Last time we talked logic we looked at switches and the way that input and output were related by the opening and closing of the “gates” – see this here.
In conventional logic, things are a little more complicated. You can think of a logic gate like a gatekeeper to a fort, where you have to meet the requirements to be allowed to pass. If we take an AND gate, the most simple gate, you can think of it in terms of taking offerings (or bribes, if you want to look at it that way) to the person on the gate.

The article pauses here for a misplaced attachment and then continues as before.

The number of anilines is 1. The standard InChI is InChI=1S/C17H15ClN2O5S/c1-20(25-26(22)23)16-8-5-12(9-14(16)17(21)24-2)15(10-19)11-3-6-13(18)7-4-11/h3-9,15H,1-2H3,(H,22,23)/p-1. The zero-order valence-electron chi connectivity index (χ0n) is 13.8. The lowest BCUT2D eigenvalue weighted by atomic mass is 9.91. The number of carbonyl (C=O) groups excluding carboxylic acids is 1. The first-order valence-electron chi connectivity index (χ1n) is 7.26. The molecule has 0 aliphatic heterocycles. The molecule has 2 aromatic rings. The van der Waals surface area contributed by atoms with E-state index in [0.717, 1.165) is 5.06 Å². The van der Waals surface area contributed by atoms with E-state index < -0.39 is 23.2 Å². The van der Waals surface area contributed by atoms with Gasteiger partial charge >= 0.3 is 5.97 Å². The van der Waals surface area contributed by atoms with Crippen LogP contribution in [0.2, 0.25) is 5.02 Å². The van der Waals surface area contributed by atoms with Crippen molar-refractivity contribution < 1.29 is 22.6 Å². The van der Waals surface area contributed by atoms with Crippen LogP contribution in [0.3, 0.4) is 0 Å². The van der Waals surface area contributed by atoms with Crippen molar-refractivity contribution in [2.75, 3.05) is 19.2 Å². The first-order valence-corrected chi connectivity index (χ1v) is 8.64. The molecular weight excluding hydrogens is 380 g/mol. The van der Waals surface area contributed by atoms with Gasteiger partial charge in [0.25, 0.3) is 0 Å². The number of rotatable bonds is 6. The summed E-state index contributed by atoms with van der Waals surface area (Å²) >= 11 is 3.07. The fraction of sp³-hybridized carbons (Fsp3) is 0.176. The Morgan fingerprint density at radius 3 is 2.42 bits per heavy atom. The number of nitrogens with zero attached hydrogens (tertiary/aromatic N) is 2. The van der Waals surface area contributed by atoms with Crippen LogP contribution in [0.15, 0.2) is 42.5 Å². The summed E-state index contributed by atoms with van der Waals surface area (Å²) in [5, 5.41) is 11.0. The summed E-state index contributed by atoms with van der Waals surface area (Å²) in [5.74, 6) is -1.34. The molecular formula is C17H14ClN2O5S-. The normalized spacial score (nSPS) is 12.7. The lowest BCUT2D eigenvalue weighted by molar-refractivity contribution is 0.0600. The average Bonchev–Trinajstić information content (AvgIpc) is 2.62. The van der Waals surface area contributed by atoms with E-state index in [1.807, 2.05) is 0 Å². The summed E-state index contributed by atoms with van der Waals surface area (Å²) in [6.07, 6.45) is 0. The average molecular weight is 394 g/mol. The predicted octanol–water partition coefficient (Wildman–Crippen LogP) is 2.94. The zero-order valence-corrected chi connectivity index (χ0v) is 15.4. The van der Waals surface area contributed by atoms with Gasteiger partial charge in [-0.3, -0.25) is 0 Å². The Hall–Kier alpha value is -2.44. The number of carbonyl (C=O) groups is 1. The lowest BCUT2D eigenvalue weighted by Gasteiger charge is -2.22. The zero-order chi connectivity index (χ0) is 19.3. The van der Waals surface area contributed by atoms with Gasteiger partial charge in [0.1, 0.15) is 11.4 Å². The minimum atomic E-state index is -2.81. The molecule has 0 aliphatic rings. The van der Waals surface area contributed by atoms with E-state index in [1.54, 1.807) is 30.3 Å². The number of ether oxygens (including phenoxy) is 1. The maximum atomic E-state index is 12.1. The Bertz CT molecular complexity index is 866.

If you bring something in your right hand AND something in your left hand, you will be let through by the greedy gatekeeper. And it’s the same with these gates. The only thing is, they don’t accept bribes. But they do love electric current. So a high electric current through both inputs should do the trick.
So we can again write a truth table, so that we can see the outcomes of all the inputs. Rather than switch on and switch off here, we’ll use low current and high current. Low currents aren’t any good for bribing with, so they are sometimes also denoted with a 0, and high currents with a 1. Outputs can be written in either form as well, but we’ll use high for a successful outcome.
|Input 1||Input 2||Output|
You might notice that these are the very same outcomes as for the two switches in the circuit we used last time!